While it’s not often that we take our hats off to a major multinational that has a track record of using factories that mistreat their workers, on this occasion we have to hand it to Nike for doing an impressive job of hiring the right people. to upset. As well as Anderson, several other GB News presenters, Joey Barton, Nigel Farage and countless with many involving the calling of the head of whoever was responsible at the FA for awarding the seal of approval.

“I can’t believe this has been approved without the signature of at least the commercial director and the general manager of the organization,” Adrian Bevington, former director of FA Club England, said in a radio interview this morning. Sadly, no one thought to mention that on his watch in 2011, an England shirt designed by Peter Saville with multiple St George’s Crosses in different colors was not only approved and signed off on, but also went on sale without anyone making even the slightest fuss made about. .


Join Daniel Gallan for live play-off coverage as Wales play-off 1-0 in Finland (aet) – kick-off is at 7.45pm GMT.


“Wearing the colors of your country, regardless of the circumstances, is something to cherish. I felt a glow of pride when I got home and showed my elderly father, who suffers from Alzheimer’s, a photo of me playing for Scotland… and then I saw his face light up with joy when I told him we were in had succeeded in beating England!’ – Colin Leslie on reaching an international final with the Scottish over-50s team.


Waltham Forest’s mythical Harry Kane statue has finally seen the light of day thanks to the Big Issue, which has obtained photos of the statue in storage. The statue of England’s top scorer was inaugurated in 2020, but has been entrenched like a sad giant while the London borough looks for a suitable location. Part of the problem may be that, unlike the real Kane, this life-size bronze likeness is attached to a bench. “The location of the statue is very important to us,” said a spokesperson for Kane. “If it’s good, we’ll be happy to continue.” Given his impressive start at Bayern Munich, perhaps they should consider moving him to the Allianz Arena.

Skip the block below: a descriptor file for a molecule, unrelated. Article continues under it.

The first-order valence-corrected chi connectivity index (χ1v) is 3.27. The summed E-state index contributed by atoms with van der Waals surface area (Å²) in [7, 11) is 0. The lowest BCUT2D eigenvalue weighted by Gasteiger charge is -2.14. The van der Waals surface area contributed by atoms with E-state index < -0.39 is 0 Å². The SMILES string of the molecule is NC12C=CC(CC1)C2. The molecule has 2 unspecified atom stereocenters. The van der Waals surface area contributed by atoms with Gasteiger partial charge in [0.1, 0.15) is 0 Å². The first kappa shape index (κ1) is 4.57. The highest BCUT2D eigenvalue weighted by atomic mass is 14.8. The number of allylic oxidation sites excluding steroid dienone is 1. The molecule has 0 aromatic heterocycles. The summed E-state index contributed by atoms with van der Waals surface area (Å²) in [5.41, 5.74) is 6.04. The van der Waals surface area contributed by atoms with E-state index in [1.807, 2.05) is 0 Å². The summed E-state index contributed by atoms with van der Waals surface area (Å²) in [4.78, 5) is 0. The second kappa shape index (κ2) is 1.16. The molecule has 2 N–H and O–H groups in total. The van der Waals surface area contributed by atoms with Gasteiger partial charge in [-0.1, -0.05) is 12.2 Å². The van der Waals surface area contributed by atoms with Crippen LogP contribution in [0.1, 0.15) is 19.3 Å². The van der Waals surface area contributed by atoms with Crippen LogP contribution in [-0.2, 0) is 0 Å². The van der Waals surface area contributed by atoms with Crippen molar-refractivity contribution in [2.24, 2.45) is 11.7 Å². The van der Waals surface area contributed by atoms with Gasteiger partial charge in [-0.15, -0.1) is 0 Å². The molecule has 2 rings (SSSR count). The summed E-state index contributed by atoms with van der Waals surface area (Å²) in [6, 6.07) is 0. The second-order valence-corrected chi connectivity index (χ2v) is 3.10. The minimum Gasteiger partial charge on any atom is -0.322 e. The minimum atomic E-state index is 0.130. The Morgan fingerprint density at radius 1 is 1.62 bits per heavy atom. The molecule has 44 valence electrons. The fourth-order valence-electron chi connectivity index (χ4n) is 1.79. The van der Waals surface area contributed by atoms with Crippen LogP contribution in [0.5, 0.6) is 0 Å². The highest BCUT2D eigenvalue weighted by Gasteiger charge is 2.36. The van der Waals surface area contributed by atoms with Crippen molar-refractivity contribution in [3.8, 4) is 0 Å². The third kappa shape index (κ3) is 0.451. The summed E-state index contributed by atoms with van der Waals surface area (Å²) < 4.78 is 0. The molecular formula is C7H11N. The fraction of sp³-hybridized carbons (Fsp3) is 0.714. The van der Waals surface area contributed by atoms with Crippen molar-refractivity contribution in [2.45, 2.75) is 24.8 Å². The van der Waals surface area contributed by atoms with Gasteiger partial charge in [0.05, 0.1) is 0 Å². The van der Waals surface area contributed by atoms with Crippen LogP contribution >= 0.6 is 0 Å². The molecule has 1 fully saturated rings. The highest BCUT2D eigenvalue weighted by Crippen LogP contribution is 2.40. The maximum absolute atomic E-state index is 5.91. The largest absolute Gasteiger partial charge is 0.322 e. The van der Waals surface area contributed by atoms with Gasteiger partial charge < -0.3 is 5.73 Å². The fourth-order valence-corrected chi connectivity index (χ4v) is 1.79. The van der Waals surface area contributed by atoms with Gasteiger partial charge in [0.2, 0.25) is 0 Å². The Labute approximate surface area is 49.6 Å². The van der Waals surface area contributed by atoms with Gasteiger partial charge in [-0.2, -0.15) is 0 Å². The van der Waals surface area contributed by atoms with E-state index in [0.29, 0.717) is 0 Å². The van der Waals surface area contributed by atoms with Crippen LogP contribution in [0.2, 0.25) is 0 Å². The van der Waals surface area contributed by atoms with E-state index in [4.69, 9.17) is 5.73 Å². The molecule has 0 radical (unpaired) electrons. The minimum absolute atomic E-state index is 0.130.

I wondered what had become of John Gregory now that his career as a manager appears to be over; how fitting it is therefore to see him win a book entitled Too Good to be Forgotten for Yesterday’s Letter” – Richard Hirst.

Re: Football themed recipe books [yesterday’s Letters]: I would love to make the trip to Sheffield to pick up Chris Wilder’s 1001 Sandwich Ideas” – Simon Riley.

Football has nothing to fear from a regulator. I am sure that supervision and enforcement will be as strict as that of the water industry. Err… oh, damn” – Mark McFadden.

Have Chelsea fans seen toxicity as synonymous with mediocrity?’ – Noble Francis.

Overlooked in Wednesday’s Wales v Finland preview was the match that could have devastating consequences for Leeds’ promotion bid, with five players involved and risking skill. There’s nothing in Glen Kamara’s performances this season to suggest he’s turning into a leg-chopping maniac, but if he has to take on, say, Daniel James, can he please do it gently? – Daniel Farke Darren Leathley.

Send letters to Today’s winner of our letter of the day is… Richard Hirst, who will receive a copy of Too Good to be Forgotten, published by Pitch Publishing. Visit their bookstore here.